“Purchasing power is deteriorating” | The press

Employment is rising, as are wages, but still not enough to keep up with inflation

Posted at 5:00 am

Helen Barill

Helen Barill
The press

Despite labor shortages, the labor market continued to create jobs in May, albeit at the expense of accelerated wage growth.

Wages are rising fastest in Quebec. The average hourly wage rose 6.9% on an annualized basis in May, a rate that was higher than inflation last month (6.8%).

Wage growth in Quebec has been higher than in Canada for several months, says Simon Savard, economist at the Québec Institute. “But wages are not keeping pace with inflation and purchasing power is deteriorating,” he says. It’s just that Quebec’s purchasing power is deteriorating less rapidly. »

According to Statistics Canada, hourly wage growth in Ontario is estimated at 3.3%; the Canadian average is 3.9%.

5,000 more jobs in Quebec

The month of May ended with 5,100 more jobs in Quebec. Most of these are full-time jobs, especially in wholesale and retail. The unemployment rate rose to 4.2% from a record low of 3.9% as more people returned to the labor market. There are still nearly 200,000 unemployed in Quebec.

In the greater Montreal area, the unemployment rate remained unchanged at 4.8%.

The large fluctuations in the labor market are a thing of the past, says Joëlle Noreau, economist at Desjardins. “The unemployment rate can still fall a little, but it will be difficult because of the labor shortage,” she explains.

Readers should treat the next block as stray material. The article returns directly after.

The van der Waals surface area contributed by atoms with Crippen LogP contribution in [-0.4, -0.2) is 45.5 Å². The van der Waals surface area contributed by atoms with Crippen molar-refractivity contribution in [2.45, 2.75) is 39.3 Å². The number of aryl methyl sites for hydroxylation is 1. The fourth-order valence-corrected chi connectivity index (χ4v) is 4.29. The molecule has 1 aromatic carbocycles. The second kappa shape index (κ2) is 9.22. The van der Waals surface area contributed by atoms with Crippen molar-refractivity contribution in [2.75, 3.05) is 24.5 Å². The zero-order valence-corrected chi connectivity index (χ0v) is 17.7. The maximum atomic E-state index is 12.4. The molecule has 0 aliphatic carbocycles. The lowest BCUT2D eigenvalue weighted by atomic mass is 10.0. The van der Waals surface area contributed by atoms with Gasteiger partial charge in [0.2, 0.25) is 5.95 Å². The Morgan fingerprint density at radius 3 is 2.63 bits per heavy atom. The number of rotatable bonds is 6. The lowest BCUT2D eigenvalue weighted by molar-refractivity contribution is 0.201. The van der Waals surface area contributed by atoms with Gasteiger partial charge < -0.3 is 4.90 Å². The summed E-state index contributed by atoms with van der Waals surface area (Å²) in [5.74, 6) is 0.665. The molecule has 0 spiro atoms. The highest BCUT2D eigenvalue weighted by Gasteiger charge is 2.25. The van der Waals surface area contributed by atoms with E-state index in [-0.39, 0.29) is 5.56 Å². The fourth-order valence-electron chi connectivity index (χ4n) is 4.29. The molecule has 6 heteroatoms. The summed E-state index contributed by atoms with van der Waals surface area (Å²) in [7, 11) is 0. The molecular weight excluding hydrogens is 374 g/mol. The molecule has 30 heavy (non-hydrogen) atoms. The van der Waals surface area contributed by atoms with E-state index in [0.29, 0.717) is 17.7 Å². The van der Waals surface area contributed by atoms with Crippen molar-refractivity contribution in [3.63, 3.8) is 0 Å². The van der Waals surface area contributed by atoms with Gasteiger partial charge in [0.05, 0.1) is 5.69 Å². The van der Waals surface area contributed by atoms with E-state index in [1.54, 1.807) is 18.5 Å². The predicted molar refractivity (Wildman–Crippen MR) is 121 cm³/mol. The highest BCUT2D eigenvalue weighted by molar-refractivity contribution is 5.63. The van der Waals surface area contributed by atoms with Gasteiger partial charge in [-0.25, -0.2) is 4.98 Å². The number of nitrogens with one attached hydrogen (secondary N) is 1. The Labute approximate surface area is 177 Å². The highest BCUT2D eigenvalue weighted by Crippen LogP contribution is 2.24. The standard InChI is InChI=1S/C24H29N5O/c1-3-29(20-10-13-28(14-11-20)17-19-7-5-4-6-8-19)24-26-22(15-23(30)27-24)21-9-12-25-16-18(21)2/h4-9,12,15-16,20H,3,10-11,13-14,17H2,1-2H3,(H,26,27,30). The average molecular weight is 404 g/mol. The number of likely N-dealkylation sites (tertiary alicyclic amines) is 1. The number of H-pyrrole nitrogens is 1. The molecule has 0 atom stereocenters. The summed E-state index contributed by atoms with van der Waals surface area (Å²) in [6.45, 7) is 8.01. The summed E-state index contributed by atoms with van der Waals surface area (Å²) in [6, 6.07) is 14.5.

It could pick up again in the medium term as economic growth is expected to slow and ease pressure on the labor market. “As interest rates rise, the construction and real estate sectors are expected to slow down, which will impact employment,” she predicts.

New record in Canada

For the third month in a row, the unemployment rate in Canada hit a new record at 5.1% in May. Net job creation was 40,000, a figure higher than market watchers had expected.


If you include unemployed people who are not looking, the unemployment rate in Canada is 7%, the lowest level since statistics have been kept.

Alberta led job creation in May with 28,000 additional jobs. In Alberta, whose economy is being fueled by high oil prices, the unemployment rate fell 0.6 points to 5.3%.

The Bank of Canada under pressure

National Bank economists Kyle Dahms and Alexandra Ducharme predict that upward pressure on wages will continue given the labor shortage. They point out that the unemployment-to-vacancies ratio is at an all-time low of 1.2 and businesses need to adjust.

“Management of wage costs will become crucial, which could mean a hiring restraint in the coming months,” they estimate.

For the Bank of Canada, which has raised interest rates three times since the start of the year, the May job picture is a spur to continue its efforts to defuse inflation.

We should therefore expect another interest rate hike of probably 50 basis points when the central bank announces it on July 13th.

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  • $31.12
    The average hourly wage in Canada rose 3.9% in May from a year earlier

    SOURCE: STATISTICS CANADA

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